No. If you use the Ready Set Debate format, we don’t involve ourselves in your topic choices. However, subscribers do have access to our large list of debate and sparring topics.  

How do I run my club meetings?

Depending on your group and time available, you can consider doing any combination of debate games and exercises (available with a quick Google search), debate sparring (short debates that require little to no prep-time), and/or full scheduled debates. We do not specify a club format. Our materials can also work well for debate societies that simply come together to do debates.

Can I start a club and set up a tournament for other clubs or debate groups?

We don’t get involved with how you use our curriculum or debate format, so you are welcome to run clubs or tournaments. We also organize tournaments that your debaters can participate in.

Do I need to call my club a Ready Set Debate club?

No. The curriculum and format we offer is called Ready Set Debate, but you do not need to call your club a Ready Set Debate club, unless you want to.

Can I charge people to be in my club?

That’s up to you. We don’t determine how you use the materials or what you charge others, if you plan to coach or tutor, or whatever.

How do I cancel my subscription?

If you purchase an individual or coach-and-club subscription, you can use your log-in credentials to sign into your account. There you can click the button that says “Cancel My Account” and you will receive a confirmation that your billing will stop, effective immediately. Subscription fees paid prior to canceling your account are non-refundable.

Check out our training videos!


When you number your arguments clearly, for the judge, you are taking an important step toward winning your debates. But, it’s more than that. Watch to find out why.


This video introduces you to the basics of note-taking in debate, called “flowing.”

Topic Analysis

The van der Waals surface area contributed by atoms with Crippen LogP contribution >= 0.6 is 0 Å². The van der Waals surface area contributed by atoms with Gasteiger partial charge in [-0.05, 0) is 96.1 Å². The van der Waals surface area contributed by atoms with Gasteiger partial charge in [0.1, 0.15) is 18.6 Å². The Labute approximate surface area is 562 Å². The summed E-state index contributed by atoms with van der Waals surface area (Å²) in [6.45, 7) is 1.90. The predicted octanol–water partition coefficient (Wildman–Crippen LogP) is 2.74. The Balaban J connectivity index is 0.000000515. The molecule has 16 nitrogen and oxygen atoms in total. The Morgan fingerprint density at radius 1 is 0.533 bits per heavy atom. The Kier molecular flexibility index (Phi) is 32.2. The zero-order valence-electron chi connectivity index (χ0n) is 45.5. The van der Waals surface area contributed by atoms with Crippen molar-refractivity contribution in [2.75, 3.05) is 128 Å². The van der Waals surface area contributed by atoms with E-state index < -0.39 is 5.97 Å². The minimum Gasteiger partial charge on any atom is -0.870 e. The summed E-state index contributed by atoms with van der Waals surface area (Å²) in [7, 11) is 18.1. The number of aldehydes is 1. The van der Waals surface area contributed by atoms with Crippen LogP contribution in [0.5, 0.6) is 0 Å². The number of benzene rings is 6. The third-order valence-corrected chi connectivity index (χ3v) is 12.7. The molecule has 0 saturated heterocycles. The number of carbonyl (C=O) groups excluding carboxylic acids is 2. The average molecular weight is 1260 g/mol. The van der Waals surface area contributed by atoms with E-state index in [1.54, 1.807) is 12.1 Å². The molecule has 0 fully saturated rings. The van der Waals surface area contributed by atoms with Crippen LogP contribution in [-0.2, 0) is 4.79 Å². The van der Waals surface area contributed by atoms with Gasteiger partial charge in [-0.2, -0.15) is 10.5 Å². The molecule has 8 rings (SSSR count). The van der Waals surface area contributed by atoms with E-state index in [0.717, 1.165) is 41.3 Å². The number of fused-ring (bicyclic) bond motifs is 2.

The first step in preparing for a debate is to examine the resolution and figure out what is actually being debated. You’ll break down the wording of the resolution and determine definitions and meanings of the words and phrasing of the topic.


Once you have a good understanding of the meaning of the resolution, it’s time to start reading and learning about the topic. This video gives you suggested tools and techniques to effectively learn about your topic from high-quality sources.

Building Contentions

In this video we go over how to structure the reasons that you will give for why your side should win the debate. These are the heart of your Constructive/case.

Framework 🔒

Framework is the method you want the judge to use to decide the debate. In this video we talk about different frameworks and the importance of tying the Framework to the resolution.

Utilitarianism and the
Trolley Problem

Judges are often predisposed to think a utilitarian outlook leads you to justify any means necessary to achieve your goals. The trolley problem illustrates some of the ethical concerns about utilitarianism.

The Constructive Speech 🔒

Now you are ready to put the full Constructive together, including introductory remarks, definitions, observations, framework, contentions, recap, and closing remarks.

Perceptual Dominance

Your judge and your opponent will see you as more knowledgable and confident when you use the techniques in this video.

Presentation Techniques

Half of debate is persuasion, the other half is presentation. In this video we cover presentation techniques that will improve your success in debate.

Cross-Examination 🔒

Cross-Examination, also known as Cross-Ex, CX, and Crossfire, is the question-and-answer portion of the debate. Here you’ll learn what to question, how to question, and how to effectively respond to questions.

Rebuttal 🔒

In this video you will learn about blocks (pre-written responses), plus the five steps to an effective rebuttal, including eight effective attacks that can make your line-by-line rebuttal hard to beat.

Summary 🔒

The Summary speech is where you give the judge an overview of the debate and show them why you won. We show you the five steps, particularly emphasizing how to weigh impacts and provide Voters, that is, a list of reasons why you won, to the judge.

Effective Debate Styles 🔒

In this video we talk about the effectiveness of adopting the “Educator” or “Curious Analyst” persona during a debate.

Prep-Time During a Debate

When should you take prep-time?

Coin Toss Strategies

In this video, we discuss how to choose in the coin toss (used to decide which side of the debate you will be debating, and whether your team will speak first or second).



Phone: + 1 214 972 8046
Toll Free in USA: + 1 877 725 8880
PO Box 866092 Plano, TX 75086